Immune-Boosting Vegetable Soup and Broth
Tis the season for colds, flus, and sickey germs everywhere.
This soup is the perfect antidote to all that.
It’s so easy to make by just chopping up veggies, putting them into a pot, covering with water, and letting it simmer for an hour or two.MY OTHER RECIPES
It’s a supremely flexible soup in terms of the ingredients. If you don’t like one of the ingredients, can’t find it, or don’t have it on hand, omit it, no biggie. Have something else you think would be better? Great, try it.
I make this soup for both the broth and the soup. I’d rather sip on a cup of warm broth than coffee when I feel my throat getting a little scratchy or when I have a weird I may be coming down with something feeling.
It makes about 6 quarts, and I usually strain off one or two quarts of just broth. It’s amazing how fast it goes when I sip on this instead of tea or coffee during the day.
I chose every ingredient for a specific reason based on the healing properties. The trace micronutrients, vitamins, and minerals in the broth are so soothing and comforting when I feel a little off. After just sipping on one cup, I literally feel a renewed energy. Plants, they really do a body good.
The soup is vegan, gluten-free, soy-free, sugar-free, nut-free, Paleo-friendly, New Year’s Resolutions-friendly, and really just an all-around a soup that can do no wrong.
It’s mild in taste, with a very minor punch from the ginger, and you can control how much punch there is based on how long you let the piece of ginger simmer before removing it.
Although there’s both an onion and a leek, there’s no overt oniony flavor.
Just chop all the veggies, add everything all at once to the pot, cover with water, and you’re done.
Fast, easy, nothing fussy. My kind of recipe.
Like all soups, adjusting the salt to taste is important.
I’m extremely sodium sensitive and don’t salt the soup as a whole, but I add a couple shakes to the bowls of my family before serving, and it works just fine.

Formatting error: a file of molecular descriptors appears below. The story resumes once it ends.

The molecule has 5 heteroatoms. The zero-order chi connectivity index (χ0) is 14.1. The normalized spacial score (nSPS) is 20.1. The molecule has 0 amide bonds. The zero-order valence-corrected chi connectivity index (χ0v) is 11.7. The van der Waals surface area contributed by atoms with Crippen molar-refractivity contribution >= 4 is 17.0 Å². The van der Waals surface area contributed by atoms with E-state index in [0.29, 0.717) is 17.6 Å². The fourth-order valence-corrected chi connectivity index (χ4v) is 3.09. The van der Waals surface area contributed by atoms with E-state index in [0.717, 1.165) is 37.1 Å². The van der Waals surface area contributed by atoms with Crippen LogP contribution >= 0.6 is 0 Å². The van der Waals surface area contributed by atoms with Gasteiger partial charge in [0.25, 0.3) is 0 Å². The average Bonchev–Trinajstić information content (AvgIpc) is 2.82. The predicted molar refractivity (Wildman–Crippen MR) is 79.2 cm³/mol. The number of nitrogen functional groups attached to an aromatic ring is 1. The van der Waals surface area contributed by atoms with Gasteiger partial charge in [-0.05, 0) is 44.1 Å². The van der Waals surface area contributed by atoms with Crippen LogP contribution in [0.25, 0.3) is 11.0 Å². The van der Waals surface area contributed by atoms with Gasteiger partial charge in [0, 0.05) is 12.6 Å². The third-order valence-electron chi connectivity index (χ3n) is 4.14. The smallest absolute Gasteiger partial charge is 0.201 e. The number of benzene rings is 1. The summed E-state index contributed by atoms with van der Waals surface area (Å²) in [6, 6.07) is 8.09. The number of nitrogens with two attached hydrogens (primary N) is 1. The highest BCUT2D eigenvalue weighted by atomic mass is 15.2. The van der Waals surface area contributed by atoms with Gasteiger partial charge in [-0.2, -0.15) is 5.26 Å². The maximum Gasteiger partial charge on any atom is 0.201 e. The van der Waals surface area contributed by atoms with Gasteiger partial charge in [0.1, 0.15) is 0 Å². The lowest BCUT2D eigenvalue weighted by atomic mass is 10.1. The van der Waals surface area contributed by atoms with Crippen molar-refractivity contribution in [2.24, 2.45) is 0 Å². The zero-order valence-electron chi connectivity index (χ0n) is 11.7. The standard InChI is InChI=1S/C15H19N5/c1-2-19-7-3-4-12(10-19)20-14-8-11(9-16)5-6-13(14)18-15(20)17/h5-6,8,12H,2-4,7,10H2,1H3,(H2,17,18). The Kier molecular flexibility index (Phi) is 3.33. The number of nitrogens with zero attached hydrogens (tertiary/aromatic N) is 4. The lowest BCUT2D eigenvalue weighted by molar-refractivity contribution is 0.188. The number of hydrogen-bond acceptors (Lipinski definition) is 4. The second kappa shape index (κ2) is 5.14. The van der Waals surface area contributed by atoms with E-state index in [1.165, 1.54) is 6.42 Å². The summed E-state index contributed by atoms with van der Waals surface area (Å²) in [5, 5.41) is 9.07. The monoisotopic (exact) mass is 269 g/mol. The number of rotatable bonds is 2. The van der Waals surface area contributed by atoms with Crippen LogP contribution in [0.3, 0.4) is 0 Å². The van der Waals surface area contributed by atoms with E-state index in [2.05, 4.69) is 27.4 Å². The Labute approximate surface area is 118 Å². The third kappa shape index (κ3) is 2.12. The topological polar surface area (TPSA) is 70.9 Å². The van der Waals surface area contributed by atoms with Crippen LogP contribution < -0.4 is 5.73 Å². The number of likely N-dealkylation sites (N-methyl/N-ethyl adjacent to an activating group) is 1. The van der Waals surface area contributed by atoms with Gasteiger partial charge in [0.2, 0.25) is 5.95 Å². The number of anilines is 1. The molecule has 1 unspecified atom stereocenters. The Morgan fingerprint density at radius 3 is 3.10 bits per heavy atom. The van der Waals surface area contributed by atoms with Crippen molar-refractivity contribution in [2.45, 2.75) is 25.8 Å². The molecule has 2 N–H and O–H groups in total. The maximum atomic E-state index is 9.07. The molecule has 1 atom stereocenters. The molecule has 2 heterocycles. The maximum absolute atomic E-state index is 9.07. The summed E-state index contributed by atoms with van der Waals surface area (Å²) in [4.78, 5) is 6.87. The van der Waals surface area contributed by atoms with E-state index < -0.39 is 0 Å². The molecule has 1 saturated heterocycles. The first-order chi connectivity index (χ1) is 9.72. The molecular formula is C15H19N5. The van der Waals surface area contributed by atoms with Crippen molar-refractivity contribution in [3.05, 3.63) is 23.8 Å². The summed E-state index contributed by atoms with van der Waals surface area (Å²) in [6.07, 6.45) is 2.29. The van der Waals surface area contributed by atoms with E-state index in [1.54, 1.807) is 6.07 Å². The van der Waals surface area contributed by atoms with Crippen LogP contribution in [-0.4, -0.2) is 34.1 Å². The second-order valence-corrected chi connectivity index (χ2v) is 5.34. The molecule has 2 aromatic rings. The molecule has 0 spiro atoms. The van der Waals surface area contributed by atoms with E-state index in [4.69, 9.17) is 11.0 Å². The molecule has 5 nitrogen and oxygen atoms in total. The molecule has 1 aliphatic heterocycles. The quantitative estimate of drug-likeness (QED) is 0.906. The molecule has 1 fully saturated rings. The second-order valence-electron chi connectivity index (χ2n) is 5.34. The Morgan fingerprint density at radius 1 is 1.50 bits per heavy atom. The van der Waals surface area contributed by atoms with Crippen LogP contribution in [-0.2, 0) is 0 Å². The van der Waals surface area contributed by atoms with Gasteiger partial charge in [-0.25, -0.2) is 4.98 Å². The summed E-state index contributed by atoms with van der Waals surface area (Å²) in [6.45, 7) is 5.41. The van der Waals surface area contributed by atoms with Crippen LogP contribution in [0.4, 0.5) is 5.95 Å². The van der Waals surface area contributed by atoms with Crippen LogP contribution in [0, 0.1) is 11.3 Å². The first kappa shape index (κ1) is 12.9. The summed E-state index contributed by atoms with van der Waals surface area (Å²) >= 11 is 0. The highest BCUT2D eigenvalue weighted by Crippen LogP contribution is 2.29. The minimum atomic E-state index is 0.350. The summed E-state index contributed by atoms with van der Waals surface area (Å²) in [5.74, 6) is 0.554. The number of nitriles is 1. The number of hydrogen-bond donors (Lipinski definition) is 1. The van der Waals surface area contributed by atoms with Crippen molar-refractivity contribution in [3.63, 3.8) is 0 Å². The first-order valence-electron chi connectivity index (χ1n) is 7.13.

Because there’s no noodles, animal protein, tofu, nuts, or anything besides soft, simmered vegetables, it’s a light soup that’s easily digestible, although hearty enough to fill you as it warms you from the inside out.
In no way is this a comprehensive list of benefits, but the highlights for each ingredient follow:
Carrots – Rich in beta-carotene, which is converted into vitamin A in the liver. Vitamin A helps with ocular health and assists the liver in flushing out the toxins from the body. It reduces the bile and fat in the liver.
Onions and Leeks – The phytochemicals in onions improve how Vitamin C works, so you get improved immunity, and they reduce inflammation. Onions contain chromium, which assists in regulating blood sugar.
Bok Choy – Packed with vitamins A, C, and K. One cup of cooked bok choy provides more than 100% of the recommended dietary allowance of A, and close to two-thirds the RDA of C and K.
Sweet Potatoes and Yams – Contain Vitamin D, which is critical for immune system and overall health. Vitamin D is both a vitamin and a hormone, and is primarily made in our bodies as a result of getting adequate sunlight, but this time of year it can be tricky. Depleted D levels can lead to Seasonal Affective Disorder (SAD). Also a great source of B6, Vit C, iron, and magnesium. which is the relaxation and anti-stress mineral.
Mushrooms – Improved immune system function and a powerful antioxidant, great source of fiber, and aid in cardiovascular health. Provide a plant-based meaty quality.
Lemons – High in Vit C, they have strong antibacterial, antiviral, and immune-boosting properties. They contain 22 anti-cancer compounds, and they’re alkaline-forming to help restore and balance body pH. Natural diuretic and good for digestion.